Case Study

Client


IMPACT

  • 136 pieces of coverage across national, regional, broadcast and lifestyle media. Total reach of 704, 921, 623
  • 22 pieces of national/regional broadcast coverage including an interview with Charlie Powerll, presenter and meteorologist
  • 751, 745 video views across Facebook and Instagram
  • 24,832 downloads of the new mobile app over the campaign period

Changing Weather Accuracy Perceptions for Met Office

The Met Office is the UK’s National Weather Service but under threat from new entrants to the weather market. Our task was to increase the public’s perception of the accuracy of Met Office forecasts and drive downloads of its app.

Due to the complicated nature of meteorology, a challenge was talking about the Met Office’s expertise in a way that the average person would understand.

To achieve this, we devised a multi-platform campaign, working with a respected celebrity influencer to reach the target audience, through creative and amusing, yet educational and informative content.

We conducted consumer research into how many Brits believe in weather folklore to help predict the forecast, such as whether cows lie down when it is about to rain, and if a red sky at night really is shepherd’s delight. The key insight was that most Brits do indeed believe these methods.

To place Met Office experts at the heart of the story, meteorologist and presenter Charlie Powell provided commentary on each of the alternative forecasting methods, revealing if there was any science behind them, or if they were simply old wives’ tales.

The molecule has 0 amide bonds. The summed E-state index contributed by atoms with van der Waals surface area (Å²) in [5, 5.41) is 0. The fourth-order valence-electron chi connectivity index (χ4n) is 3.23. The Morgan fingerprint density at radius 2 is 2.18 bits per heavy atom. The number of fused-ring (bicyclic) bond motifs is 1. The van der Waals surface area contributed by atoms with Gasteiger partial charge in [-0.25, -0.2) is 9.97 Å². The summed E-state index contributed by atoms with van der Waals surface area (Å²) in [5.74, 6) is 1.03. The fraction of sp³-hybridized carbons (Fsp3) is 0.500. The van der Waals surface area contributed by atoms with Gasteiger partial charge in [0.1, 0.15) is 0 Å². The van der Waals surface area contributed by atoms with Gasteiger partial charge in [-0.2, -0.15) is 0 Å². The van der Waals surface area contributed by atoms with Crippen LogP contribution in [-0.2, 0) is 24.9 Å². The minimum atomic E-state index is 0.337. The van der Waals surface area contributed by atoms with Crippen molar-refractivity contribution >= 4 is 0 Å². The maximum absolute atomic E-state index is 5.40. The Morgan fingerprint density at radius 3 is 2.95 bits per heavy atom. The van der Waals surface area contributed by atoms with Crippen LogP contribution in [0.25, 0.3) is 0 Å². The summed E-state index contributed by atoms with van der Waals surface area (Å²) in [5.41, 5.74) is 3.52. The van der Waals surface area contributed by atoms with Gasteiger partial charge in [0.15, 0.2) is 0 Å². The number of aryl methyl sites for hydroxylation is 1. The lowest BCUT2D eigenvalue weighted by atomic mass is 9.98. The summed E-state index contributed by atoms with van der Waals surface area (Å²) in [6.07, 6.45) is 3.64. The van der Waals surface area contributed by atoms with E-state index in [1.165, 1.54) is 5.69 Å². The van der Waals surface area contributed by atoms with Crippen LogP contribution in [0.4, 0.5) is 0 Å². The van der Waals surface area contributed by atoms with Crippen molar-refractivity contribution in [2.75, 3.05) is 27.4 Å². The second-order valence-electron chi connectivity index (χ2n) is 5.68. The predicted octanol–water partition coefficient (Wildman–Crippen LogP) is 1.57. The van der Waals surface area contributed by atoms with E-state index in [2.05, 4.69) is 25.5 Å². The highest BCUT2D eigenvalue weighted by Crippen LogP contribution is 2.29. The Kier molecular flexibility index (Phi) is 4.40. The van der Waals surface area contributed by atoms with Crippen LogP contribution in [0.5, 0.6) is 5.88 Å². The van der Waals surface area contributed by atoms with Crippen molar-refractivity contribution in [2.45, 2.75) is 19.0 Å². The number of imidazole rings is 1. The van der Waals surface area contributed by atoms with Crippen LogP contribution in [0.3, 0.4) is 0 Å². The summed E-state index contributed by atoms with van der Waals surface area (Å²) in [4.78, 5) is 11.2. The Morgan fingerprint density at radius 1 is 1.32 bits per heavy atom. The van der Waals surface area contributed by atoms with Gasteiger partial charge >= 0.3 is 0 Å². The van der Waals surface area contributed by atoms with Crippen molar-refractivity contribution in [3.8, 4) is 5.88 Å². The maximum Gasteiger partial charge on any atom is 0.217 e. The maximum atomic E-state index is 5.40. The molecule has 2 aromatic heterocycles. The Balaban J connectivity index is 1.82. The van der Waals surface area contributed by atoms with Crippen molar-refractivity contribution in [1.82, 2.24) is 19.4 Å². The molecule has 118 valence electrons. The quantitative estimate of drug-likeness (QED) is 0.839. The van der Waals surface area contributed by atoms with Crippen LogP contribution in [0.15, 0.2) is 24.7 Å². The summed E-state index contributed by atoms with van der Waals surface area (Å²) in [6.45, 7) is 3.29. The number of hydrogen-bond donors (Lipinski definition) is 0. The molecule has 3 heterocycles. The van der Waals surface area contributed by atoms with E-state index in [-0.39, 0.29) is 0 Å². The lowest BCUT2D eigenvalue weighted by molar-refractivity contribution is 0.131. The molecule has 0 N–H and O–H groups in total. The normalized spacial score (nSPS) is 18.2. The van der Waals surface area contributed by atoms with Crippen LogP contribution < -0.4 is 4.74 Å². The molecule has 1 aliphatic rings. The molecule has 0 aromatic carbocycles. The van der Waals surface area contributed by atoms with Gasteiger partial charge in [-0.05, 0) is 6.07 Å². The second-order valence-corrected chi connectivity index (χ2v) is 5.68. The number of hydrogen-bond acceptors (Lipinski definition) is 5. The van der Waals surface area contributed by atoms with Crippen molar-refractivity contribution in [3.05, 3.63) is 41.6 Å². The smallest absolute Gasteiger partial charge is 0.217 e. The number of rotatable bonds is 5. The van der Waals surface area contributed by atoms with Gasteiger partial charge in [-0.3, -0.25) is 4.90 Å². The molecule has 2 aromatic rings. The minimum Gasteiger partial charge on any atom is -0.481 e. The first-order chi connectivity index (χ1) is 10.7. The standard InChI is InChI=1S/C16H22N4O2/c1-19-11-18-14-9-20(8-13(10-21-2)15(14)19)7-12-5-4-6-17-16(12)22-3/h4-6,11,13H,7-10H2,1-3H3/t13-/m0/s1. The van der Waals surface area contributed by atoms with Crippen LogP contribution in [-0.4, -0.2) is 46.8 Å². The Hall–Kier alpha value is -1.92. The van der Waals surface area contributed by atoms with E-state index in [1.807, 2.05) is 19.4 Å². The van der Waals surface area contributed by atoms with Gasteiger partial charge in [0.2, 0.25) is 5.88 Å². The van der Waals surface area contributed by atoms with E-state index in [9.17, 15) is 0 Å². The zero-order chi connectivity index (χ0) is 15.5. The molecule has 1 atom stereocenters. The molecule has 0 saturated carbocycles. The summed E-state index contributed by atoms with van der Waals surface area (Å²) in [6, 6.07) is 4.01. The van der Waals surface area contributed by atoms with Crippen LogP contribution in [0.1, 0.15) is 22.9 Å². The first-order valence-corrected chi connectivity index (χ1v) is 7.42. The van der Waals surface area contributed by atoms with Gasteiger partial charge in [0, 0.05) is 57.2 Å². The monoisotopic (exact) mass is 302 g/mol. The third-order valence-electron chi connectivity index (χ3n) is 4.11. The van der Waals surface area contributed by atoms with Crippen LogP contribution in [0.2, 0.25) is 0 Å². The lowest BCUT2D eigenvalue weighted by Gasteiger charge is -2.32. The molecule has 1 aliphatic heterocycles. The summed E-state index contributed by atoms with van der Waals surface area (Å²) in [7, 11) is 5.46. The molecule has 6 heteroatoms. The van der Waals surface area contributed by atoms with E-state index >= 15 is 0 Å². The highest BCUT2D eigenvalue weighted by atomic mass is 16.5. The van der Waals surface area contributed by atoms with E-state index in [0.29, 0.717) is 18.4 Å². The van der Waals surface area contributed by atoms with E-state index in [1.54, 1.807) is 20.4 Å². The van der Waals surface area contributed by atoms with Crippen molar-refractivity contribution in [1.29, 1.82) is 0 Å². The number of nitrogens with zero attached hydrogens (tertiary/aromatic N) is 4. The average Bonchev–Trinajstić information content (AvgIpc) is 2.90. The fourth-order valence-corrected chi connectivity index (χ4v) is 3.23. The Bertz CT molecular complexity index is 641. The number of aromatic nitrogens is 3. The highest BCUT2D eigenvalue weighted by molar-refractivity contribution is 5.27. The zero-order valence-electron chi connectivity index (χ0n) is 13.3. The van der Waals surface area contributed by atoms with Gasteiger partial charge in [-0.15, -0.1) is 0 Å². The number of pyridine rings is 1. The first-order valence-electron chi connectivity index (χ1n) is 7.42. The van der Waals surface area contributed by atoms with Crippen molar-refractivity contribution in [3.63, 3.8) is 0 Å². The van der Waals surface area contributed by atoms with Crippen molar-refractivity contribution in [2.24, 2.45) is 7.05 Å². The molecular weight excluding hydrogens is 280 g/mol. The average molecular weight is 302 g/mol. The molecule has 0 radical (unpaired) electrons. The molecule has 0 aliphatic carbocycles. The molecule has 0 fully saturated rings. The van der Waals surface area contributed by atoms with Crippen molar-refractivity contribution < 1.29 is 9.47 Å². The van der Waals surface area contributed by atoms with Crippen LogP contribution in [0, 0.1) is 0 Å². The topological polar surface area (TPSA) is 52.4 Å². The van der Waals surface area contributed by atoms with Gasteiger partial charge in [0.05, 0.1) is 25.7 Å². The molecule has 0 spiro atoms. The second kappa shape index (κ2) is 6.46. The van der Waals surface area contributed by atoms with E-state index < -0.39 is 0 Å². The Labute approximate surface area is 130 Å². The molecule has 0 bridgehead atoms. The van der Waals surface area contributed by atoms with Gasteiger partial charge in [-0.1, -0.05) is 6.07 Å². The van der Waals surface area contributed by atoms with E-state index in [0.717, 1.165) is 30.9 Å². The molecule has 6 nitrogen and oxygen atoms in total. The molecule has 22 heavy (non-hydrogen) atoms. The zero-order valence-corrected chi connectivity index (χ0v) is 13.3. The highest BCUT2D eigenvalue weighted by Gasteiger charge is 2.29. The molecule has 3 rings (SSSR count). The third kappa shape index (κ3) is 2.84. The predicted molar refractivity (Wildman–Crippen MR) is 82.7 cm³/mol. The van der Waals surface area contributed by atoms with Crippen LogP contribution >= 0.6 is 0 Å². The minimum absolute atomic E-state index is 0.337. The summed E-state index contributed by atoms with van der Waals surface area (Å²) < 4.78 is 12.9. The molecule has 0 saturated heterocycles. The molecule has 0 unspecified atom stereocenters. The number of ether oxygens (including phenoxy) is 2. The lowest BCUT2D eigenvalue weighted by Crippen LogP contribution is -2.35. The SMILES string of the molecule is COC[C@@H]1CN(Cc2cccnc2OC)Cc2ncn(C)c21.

As well as providing compelling content for a media content, news stories, and features, we further brought the story to life by creating a film featuring BBC radio and television presenter Scott Mills, alongside Charlie Powell – where they investigated the science behind the folklore. This was shared with national and consumer media alongside the press release to accompany the news copy in online coverage, and provide engaging social content.

In addition, a radio day with Charlie Powell delivered entertaining and educational content for broadcast outlets, with a clear call to action to check the Met Office app instead of relying on inaccurate folklore.

The campaign secured widespread coverage across a spectrum of news and lifestyle media, delivering 37 pieces of national print and online coverage, 11 pieces of lifestyle coverage, 22 pieces of broadcast, and 66 regional. Coverage included a full-page feature in Daily Mail, as well as The Times, Daily Telegraph, Mail Online, Mirror Online, The Sun, Metro, Metro Online, Cosmopolitan and Good Housekeeping.